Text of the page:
× The Vanderbilt Television News Archive is currently closed to in-person research, but is still fulfilling loan requests. For the latest information about COVID-19 (coronavirus disease), visit vu.edu/coronavirus.
Search the Archive

CIA and Rewald Case (Part II) #296968

CBS Evening News for Tuesday, May 15, 1984
View other clips in this broadcast →

Material supplied by VTNA may be used for educational analysis or research only. Any editing, reproduction, publication, rebroadcast, public showing or public display may be prohibited by copyright laws.

(Studio) Report introduced
REPORTER: Dan Rather

(Honolulu, Hawaii) Suits against CIA by civilians such as Tess Black and Ted Freigar to recover money invested in Bishop, Baldwin, Rewald Dillingham and Wong firm of Hawaii examined; background to case involving apparent CIA front, Ronald Rewald's alleged investment fraud and issue of government culpability examined. [BLACK, FREIGAR - note their predicaments.] [Investors' attorney Melvin BELLI - notes CIA front's financial profit from arms deals; wants clients' money returned.] CIA, denying link with Bishop Baldwin, noted having some company records sealed on alleged grounds of national security CIA station chief in Honolulu Jack Kinshi noted ostensibly retiring from agency to join Bishop Baldwin shortly after company's formation; Kinshi mentioned among company's largest investors. [Investor Frederick KALILILIHI - claims to have met CIA agents with Rewald.] [Bankruptcy attorney James WAGNER - considers possibility of suit against CIA.] Wagner's interpretation of Rewald's role illustrated on screen. [REWALD - denies bilking investors.] [BELLI - explains government's responsibility in case.] [BLACK - trusts country to reimburse her.]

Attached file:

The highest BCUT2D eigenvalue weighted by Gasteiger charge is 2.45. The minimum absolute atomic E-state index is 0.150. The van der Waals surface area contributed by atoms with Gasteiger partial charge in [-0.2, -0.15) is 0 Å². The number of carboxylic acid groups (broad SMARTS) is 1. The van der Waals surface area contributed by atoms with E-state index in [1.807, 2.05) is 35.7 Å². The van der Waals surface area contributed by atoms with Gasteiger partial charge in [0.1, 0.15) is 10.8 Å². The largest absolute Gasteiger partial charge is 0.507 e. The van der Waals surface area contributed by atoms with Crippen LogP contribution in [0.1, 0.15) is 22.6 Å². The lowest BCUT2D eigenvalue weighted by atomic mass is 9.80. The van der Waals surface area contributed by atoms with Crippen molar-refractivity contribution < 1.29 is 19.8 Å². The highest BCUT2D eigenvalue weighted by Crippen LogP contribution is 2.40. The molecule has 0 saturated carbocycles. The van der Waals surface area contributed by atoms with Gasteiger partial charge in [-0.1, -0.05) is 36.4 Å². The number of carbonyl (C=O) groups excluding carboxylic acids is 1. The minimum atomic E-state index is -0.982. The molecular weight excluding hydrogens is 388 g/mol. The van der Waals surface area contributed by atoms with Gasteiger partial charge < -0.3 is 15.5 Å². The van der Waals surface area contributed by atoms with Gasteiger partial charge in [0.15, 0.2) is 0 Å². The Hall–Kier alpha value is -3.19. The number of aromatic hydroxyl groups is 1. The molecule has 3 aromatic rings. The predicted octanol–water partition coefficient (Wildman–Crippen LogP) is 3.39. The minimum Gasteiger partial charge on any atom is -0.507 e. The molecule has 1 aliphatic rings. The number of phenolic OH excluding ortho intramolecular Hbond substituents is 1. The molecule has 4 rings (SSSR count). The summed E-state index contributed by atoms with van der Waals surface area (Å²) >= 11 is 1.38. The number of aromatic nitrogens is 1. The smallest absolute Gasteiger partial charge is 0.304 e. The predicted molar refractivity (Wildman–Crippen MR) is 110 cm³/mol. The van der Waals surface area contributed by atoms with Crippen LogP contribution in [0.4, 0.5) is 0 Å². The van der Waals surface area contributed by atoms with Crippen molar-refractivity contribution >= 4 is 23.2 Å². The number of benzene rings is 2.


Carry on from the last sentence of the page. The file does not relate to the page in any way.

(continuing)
REPORTER: Barry Petersen

Petersen, Barry;
Rather, Dan

Note to sponsor members: The Vanderbilt Television News Archive video player requires a modern operating system and browser to work properly. If you are experiencing playback problems, check the minimum requirements and adjust your setup accordingly. After adjustments, if you continue to experience problems, please contact us.

Welcome! Above is the abstract of the item that you're interested in viewing from the Vanderbilt Television News Archive's collection. You have three options if you'd like to view this item:

  • You may request a loan of this video by registering on our website and placing an order.
  • You may visit the Television News Archive on the Vanderbilt campus to view on-site from the Archive's collection.
  • If you are associated with a college or university, you may ask your library if they would like to become a sponsor, which would give students and faculty at your institution the ability to view items from our collection.

If you believe that you are associated with a sponsoring college or university and have received this message in error, please let us know.